Social Control: Political Organization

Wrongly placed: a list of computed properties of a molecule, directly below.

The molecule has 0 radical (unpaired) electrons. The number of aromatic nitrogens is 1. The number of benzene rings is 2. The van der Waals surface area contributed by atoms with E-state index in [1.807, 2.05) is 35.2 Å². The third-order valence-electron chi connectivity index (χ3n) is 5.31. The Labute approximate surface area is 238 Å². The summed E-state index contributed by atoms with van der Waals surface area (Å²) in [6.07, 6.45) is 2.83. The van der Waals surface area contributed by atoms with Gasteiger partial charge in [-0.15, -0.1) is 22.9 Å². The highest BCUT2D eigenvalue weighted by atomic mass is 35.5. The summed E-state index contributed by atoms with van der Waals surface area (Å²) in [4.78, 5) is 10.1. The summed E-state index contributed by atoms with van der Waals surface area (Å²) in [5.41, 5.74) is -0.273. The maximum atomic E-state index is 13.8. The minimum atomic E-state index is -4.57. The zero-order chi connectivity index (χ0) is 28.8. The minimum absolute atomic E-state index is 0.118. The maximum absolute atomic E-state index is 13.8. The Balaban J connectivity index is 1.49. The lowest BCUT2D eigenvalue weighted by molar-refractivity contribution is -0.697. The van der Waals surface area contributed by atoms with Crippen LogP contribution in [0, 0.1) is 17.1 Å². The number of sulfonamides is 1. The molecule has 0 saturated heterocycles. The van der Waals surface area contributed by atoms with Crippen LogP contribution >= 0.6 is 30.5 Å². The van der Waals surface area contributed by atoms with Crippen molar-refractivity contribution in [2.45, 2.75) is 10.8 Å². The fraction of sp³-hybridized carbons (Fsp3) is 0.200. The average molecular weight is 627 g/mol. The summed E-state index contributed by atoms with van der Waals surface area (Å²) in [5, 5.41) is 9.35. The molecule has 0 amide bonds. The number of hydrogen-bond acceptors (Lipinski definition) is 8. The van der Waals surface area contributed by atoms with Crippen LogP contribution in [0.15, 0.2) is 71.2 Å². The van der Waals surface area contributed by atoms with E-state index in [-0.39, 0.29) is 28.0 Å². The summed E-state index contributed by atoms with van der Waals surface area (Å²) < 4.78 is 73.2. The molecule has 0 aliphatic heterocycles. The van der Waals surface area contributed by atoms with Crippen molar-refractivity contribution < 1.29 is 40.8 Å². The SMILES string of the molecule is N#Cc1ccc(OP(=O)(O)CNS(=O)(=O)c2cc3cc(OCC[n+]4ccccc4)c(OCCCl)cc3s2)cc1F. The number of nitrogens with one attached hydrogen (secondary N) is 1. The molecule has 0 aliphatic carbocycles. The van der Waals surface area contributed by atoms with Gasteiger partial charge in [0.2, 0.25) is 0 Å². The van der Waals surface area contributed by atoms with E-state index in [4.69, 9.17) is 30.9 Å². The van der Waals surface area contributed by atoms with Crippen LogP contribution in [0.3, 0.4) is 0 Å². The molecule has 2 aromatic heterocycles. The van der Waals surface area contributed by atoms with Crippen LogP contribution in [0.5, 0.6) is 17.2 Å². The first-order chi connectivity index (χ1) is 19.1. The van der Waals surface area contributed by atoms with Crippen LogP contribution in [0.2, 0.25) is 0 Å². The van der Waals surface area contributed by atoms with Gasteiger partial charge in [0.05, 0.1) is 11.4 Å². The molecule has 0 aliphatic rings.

THERE COULD BE no coherent social life unless the social relationships which bind people together were at least to some degree orderly, institutionalized and predictable. The only alternative to order is chaos. To maintain an orderly system of social relations people have to be subjected to some degree of compulsion; they cannot, all the time, do exactly as they like. For often selfinterest may incite behaviour incompatible with the common good, and so it is that in every society some rules, some kinds of constraint on people’s behaviour, are acknowledged and, on the whole, adhered to. These rules and the means by which they are enforced differ greatly from society to society, but always they more or less effectively secure some degree of social order. So a social anthropologist who wishes to understand how a particular community works must ask what are the norms, the rules, which on the whole sustain social order, what is their range and scope, and how are they enforced? By asking questions of these kinds in the societies they study, and by seeking answers in terms of the theoretical interests discussed in the first part of this book, social anthropologists have greatly broadened our notions of how it is most useful to understand such concepts as ‘polities’ and ‘law’.